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Chronicles of Ordine:Book I: Sacred Beggar Boy: Chapter 1 : Mysteries

In delving into the past of the fair land of Ordine, we must necessarily fall deep into the wellspring of both mystery and legend. It would behoove us, then, to take a little time to explore the question: What are mystery and legend?

There are mysteries of every description, in all locales and from every era. Some are old, some new, some frightening and some fairly mundane.

They come from everywhere imaginable. This is a point for immediate exploration as there has been no little difficulty getting this idea across to certain elements of society.

To put the matter as plainly as possible: There are no mysteries from any place unimaginable. There is nothing unimaginable.2 If it is something that truly defies the imagination then there are only two possible choices.

The first choice being that it is non-existent. If it is true that you think and therefore you are, then it is equally true that what you cannot think about is not.3

The other possibility being, if the first possibility does not explain it for you, that you are incapable of imagining and therefore, according to Descartes, you do not exist.4

There are mysteries that come from places you might not imagine, or that you would really rather not.5 For instance, there is the mystery of the leaps of illogic whole groups of persons take, which is more pondersome than most corner-sitting, philosophical, yak lovers would care to zen out over whilst contemplating.

To try to explain the logic of a group of people who would go about saying “America: love it or leave it.” is not that hard, one would think, yes? It hardly seems worthy of being called a mystery, at first glance.

Yet on closer observation what we would find is that these same people often speak badly of the sort of Americans who did that very thing, taking their advice and moving to Canada, leaving the country of their birth as they were not loving it, at the time.

We would also find that these same persons tend to speak equally badly of immigrants, legal or otherwise. Even though many of said immigrants only sought to move in and take the place of the ones who left, anyway.

“Communist scum!” they say about the hippies.

“Damn foreigners!” they say about the foreigners.6

“Just following orders!” say the hippies and the foreigners.

Can you explain the logic? There you see: a mystery! For while some mysteries are easily recognizes as the basis for a universally beloved tale, and others are confined to a certain sect, tribe, city, social, economic class, or even to a specific family, it is the fact of inexplicability that makes them what they are.

From ancient Egypt, the tombs of the Pharaohs beckon. True, many of those mysteries have been cleared up, such as:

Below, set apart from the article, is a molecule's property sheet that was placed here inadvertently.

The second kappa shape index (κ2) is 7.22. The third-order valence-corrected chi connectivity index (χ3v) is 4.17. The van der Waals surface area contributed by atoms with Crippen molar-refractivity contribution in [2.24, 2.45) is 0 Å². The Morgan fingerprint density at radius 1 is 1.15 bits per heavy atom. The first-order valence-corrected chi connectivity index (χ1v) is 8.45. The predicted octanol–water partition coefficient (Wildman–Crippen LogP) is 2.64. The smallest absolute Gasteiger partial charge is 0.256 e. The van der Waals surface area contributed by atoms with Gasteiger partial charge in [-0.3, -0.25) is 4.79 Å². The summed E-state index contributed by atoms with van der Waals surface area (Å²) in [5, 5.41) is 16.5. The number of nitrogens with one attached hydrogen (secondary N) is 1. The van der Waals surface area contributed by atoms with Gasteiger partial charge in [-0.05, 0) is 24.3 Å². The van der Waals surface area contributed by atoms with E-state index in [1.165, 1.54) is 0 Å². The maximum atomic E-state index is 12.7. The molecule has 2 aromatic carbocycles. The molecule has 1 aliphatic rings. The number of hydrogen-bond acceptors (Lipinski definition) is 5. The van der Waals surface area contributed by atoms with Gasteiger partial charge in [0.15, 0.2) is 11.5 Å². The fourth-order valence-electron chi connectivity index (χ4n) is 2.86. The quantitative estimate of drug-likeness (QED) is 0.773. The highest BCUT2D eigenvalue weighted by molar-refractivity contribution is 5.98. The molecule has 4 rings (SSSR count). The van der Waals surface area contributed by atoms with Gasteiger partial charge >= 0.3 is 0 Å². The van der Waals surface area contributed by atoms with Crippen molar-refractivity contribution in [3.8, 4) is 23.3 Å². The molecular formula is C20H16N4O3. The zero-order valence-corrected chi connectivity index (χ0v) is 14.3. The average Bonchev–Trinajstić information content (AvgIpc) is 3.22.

Why all the weird pictures?

What’s that wall say, anyway?

How come that woman has a beard on?

What’s with the cat?

Yet there are many mysteries left to us, in regards to Egypt’s past.

Who were the Egyptians: what was their beginning?

What did they look like, in truth?

Why do we find sarcophagi filled with broken pottery?

From ancient Mexico, come legends concerning the skull of Nan: A crystal sculpted to resemble a human skull. While there are many theories as to it’s purpose and makers, there has been found no one who can explain, by fact, who sculpted this rare piece or the purpose for its creation.

There are very few person alive, in fact, out of those who have made a serious attempt to do so. This dangerous little bauble, the crystal skull of Nan, is said to have had a curse placed upon it.

Why? By whom was this curse placed? Those are more mysteries.

Of course, from the Middle East, there are the mysteries surrounding the life of Jesus Christ. Or, to rephrase that, there are the mysteries surrounding the start of Christianity, since those who believe in the Christ do not generally see anything in his life’s history that is not fairly self-explanatory. While those who do not believe in him do not wonder about the man near as often as they wonder what is wrong
with the minds of their “church going” neighbors.

In more recent years fresh mysteries, such as the disappearance of various planes and ships during what were supposed to be routine journeys, have surfaced. As an example, note the disappearance of aviatrix Amelia Earhart:

whom disappeared on July 2, 1937 whilst en route from Lae, New Guinea to Howland Island. This mystery remains unsolved despite over $4,000,000.00 in government funding, as well as untold private dollars, being given over to the search for both the lady and the answer to where she’s gone off to.

“….. to be continued …. ":

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Chronicles of Ordine:Book I: Sacred Beggar Boy: Chapter 1 : Mysteries by